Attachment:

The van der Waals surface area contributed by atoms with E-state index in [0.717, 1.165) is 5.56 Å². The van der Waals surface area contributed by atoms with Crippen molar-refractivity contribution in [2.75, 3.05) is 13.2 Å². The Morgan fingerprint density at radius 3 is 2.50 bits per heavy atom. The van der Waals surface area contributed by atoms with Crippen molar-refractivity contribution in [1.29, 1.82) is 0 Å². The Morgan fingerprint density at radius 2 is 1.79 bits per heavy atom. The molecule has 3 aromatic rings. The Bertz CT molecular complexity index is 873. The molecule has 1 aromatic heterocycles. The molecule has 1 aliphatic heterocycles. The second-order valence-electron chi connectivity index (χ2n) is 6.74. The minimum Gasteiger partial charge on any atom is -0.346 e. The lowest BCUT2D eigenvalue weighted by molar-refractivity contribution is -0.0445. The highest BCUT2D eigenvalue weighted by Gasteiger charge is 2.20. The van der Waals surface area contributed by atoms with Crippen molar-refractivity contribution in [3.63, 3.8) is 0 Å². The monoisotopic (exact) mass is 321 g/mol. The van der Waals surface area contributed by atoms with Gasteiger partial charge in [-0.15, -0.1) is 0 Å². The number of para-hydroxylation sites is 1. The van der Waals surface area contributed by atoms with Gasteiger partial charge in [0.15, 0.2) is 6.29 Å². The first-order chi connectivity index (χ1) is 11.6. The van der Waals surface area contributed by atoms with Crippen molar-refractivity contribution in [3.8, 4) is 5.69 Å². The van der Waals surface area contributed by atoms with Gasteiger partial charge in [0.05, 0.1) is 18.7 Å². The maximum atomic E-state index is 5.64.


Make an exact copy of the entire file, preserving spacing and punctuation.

The van der Waals surface area contributed by atoms with E-state index in [0.717, 1.165) is 5.56 Å². The van der Waals surface area contributed by atoms with Crippen molar-refractivity contribution in [2.75, 3.05) is 13.2 Å². The Morgan fingerprint density at radius 3 is 2.50 bits per heavy atom. The van der Waals surface area contributed by atoms with Crippen molar-refractivity contribution in [1.29, 1.82) is 0 Å². The Morgan fingerprint density at radius 2 is 1.79 bits per heavy atom. The molecule has 3 aromatic rings. The Bertz CT molecular complexity index is 873. The molecule has 1 aromatic heterocycles. The molecule has 1 aliphatic heterocycles. The second-order valence-electron chi connectivity index (χ2n) is 6.74. The minimum Gasteiger partial charge on any atom is -0.346 e. The lowest BCUT2D eigenvalue weighted by molar-refractivity contribution is -0.0445. The highest BCUT2D eigenvalue weighted by Gasteiger charge is 2.20. The van der Waals surface area contributed by atoms with Crippen molar-refractivity contribution in [3.63, 3.8) is 0 Å². The monoisotopic (exact) mass is 321 g/mol. The van der Waals surface area contributed by atoms with Gasteiger partial charge in [-0.15, -0.1) is 0 Å². The number of para-hydroxylation sites is 1. The van der Waals surface area contributed by atoms with Gasteiger partial charge in [0.15, 0.2) is 6.29 Å². The first-order chi connectivity index (χ1) is 11.6. The van der Waals surface area contributed by atoms with Crippen molar-refractivity contribution in [3.8, 4) is 5.69 Å². The van der Waals surface area contributed by atoms with Gasteiger partial charge in [0.05, 0.1) is 18.7 Å². The maximum atomic E-state index is 5.64.